My first time to México was a couple's vacation to an all-inclusive resort in Cancún in 2013. You know, cold beer handed to you right off the plane, making friends at the tiki bar, refilling your travel mugs with something frozen, something blue, and calling dibs on a beachfront lounge chair by draping your towel at 4:30 in the morning before the sun comes up. This first trip also awoke my then dormant abilities to speak Spanish. I hadn't uttered a lick of it (other than at 3am ordering from "Burrito House" in Chicago) since I couldn't even remember when.
With a bit of liquid courage (ok, quite a bit), I used Spanish everywhere -- with the waiters, the bus driver, the golf cart vendor, the guy who sold us the private snorkeling trip, and the cute entertainment-staff-pool-volleyball-coordinators-tequila-pourers. Suddenly, I remembered the difference between "arena" (sand) and "harina" (with a silent "h" and means wheat). I surprised myself: "I still remember Spanish from high school?!?!"
I became frustrated with the more difficult verb conjugations towards the end of senior year (grade 12, circa 1996), and decided that was enough Spanish for me. And, after the foreign-language assessment test in college which I passed with flying colores, I wiped my hands clean of this unnecessary elective.
On New Year's Eve 1999 (yes, we were singing Prince's "Party Like it's '99" constantly!), I went with my bestie Kel on a trip to Madrid from my study-abroad stance in England (in London, to be exact, where now I was literally studying "English Literature" because a creative writing degree wouldn't transfer to the UK due to "colourful" writing differences). Kel and I were trying to find a hotel and everything was completely booked for the night.
We resolved to lock our giant backpacker backpacks in a public locker at a bus station and just try to STAY UP ALL NIGHT!!! After all, it's New Year's in Spain!
"I wonder what's going on tonight?" I wondered. (hehe) We saw a kiosk with newspapers and Kel made me go up and ask the guy because she was too nervous to use the language -- and SHE was the one who was going to be studying Spanish in Spain, not me!
"Do you speak English?" I asked? "No," he scoffed and annoyingly turned his head away. "Pues, estoy buscando una guía para saber algo de los evento para celebrar el año nuevo. Ud. tiene algo así?" (I am looking for a guide of events happening tonight to celebrate New Year's Eve. Do you happen to have something like this?") He turned, and with raised eyebrows, smiled and handed me exactly that, for which I paid, said "Gracias!" and walked away tall-shouldered and grinning. Spanish Saved New Year's!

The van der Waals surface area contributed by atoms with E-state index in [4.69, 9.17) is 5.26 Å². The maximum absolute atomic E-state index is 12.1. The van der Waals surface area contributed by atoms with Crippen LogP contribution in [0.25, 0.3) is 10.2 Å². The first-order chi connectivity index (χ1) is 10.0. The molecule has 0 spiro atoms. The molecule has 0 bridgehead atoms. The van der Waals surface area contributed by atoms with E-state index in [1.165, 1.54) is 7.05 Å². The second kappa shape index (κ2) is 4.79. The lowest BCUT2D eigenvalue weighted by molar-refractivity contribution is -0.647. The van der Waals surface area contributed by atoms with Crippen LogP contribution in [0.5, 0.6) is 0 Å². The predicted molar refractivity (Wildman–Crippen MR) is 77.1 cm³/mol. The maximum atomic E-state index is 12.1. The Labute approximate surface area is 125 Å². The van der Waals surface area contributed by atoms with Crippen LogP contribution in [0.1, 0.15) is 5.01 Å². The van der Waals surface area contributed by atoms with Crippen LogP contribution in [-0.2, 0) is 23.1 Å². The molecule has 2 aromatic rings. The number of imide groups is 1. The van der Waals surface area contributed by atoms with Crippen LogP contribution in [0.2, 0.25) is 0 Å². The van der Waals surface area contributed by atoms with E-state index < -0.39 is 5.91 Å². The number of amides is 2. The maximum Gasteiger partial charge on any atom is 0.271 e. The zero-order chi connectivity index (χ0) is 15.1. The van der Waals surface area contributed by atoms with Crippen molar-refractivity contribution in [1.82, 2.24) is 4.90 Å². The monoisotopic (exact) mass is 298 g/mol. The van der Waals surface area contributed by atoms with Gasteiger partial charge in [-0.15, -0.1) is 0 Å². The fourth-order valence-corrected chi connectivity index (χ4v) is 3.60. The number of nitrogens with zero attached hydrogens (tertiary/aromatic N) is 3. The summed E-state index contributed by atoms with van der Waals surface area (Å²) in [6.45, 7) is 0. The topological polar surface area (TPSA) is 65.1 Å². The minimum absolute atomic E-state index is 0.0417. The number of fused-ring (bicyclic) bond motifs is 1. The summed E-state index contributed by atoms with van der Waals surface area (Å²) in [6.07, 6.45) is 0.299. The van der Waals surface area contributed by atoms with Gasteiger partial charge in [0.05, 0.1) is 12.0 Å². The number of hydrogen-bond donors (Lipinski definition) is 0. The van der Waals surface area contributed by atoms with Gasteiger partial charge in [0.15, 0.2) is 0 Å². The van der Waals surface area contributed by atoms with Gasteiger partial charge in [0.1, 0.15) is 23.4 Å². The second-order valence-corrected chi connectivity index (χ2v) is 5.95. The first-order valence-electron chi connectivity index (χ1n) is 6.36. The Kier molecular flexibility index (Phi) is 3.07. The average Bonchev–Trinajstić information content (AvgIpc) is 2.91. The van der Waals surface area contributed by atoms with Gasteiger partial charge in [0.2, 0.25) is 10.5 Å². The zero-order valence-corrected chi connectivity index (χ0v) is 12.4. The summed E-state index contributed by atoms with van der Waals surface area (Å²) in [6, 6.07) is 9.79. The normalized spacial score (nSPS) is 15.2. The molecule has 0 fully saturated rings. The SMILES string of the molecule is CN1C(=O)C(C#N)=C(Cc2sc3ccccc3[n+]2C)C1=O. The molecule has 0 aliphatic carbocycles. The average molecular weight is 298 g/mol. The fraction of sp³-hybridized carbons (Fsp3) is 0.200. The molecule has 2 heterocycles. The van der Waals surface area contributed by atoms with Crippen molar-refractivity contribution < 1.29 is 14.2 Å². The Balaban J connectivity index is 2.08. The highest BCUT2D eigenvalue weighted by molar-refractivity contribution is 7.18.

We partied with Australians and ate grapes as we did the countdown in Spanish (easy!). We hurled our empty champaign bottles into the middle of the thumping ring of celebratory Spaniards and cheered as the glass bits shattered in a fountain of new year's resolutions. (What? Everyone was doing it...) I sat in on a drum circle on Las Ramblas, and we played tug-of-war with a street thief who had unbuckled my fanny pack as Kel yelled "Ladrón!" (Theif!) I thought she was saying "ratón" (rat) which seemed applicable as well. We won! Spanish Saved New Year's!
We went dancing late into the night and wore out our feet and our dance cards. When we saw full-on families, including babies and 80-year-old grandmas, propped up against the mall's walls and totally passed out 4am in public, we knew it was cool to do the same. In the morning, we winded out way back to the backpacks, found a couple open beds to sleep the day away and celebrated the first day of 1999 with a romantic Italian pasta dinner in the capital of Spain.
Going back (or forward) to 2013 in México, I found that I had many instances where knowing Spanish saved the day, that by using the language I could actually communicate. I felt I had a superpower that I wasn't actively exercising! So, I began re-learning on my own, listening to music, reading Spanish text books I found at the thrift store, and only watching movies with Spanish subtitles. I didn't know what would come next in my life, but this learning topic interested me, I already had momentum, and who knew if it could maybe be a useful collaborator with my music and life planning?
Now, I am learning Spanish by my own motivation. I was determined to pick up where I had left off and speed right ahead. It has worked, but I also make mistakes every day. Keep focus on the small victories and the breakthroughs along the way, and you'll find yourself having more and more of them. Learning another language is a process, not check-marked task.
Today is December 29, 2019... A ver que va a pasar este Año Nuevo! (Let's see what happens this New Year!)